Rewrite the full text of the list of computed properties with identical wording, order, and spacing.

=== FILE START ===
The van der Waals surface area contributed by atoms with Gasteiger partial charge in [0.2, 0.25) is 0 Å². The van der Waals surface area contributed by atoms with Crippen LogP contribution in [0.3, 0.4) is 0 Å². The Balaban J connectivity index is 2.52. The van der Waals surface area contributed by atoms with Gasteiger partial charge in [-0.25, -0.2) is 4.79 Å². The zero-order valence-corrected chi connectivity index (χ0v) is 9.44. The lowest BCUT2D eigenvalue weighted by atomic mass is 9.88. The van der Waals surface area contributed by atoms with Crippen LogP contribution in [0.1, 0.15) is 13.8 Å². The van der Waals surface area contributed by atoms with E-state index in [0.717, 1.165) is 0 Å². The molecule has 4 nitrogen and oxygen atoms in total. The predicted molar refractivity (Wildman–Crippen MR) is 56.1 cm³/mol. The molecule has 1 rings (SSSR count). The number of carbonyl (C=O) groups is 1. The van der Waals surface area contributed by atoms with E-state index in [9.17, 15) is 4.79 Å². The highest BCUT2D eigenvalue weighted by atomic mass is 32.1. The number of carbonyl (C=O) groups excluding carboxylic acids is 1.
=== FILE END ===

The van der Waals surface area contributed by atoms with Gasteiger partial charge in [0.2, 0.25) is 0 Å². The van der Waals surface area contributed by atoms with Crippen LogP contribution in [0.3, 0.4) is 0 Å². The Balaban J connectivity index is 2.52. The van der Waals surface area contributed by atoms with Gasteiger partial charge in [-0.25, -0.2) is 4.79 Å². The zero-order valence-corrected chi connectivity index (χ0v) is 9.44. The lowest BCUT2D eigenvalue weighted by atomic mass is 9.88. The van der Waals surface area contributed by atoms with Crippen LogP contribution in [0.1, 0.15) is 13.8 Å². The van der Waals surface area contributed by atoms with E-state index in [0.717, 1.165) is 0 Å². The molecule has 4 nitrogen and oxygen atoms in total. The predicted molar refractivity (Wildman–Crippen MR) is 56.1 cm³/mol. The molecule has 1 rings (SSSR count). The number of carbonyl (C=O) groups is 1. The van der Waals surface area contributed by atoms with E-state index in [9.17, 15) is 4.79 Å². The highest BCUT2D eigenvalue weighted by atomic mass is 32.1. The number of carbonyl (C=O) groups excluding carboxylic acids is 1.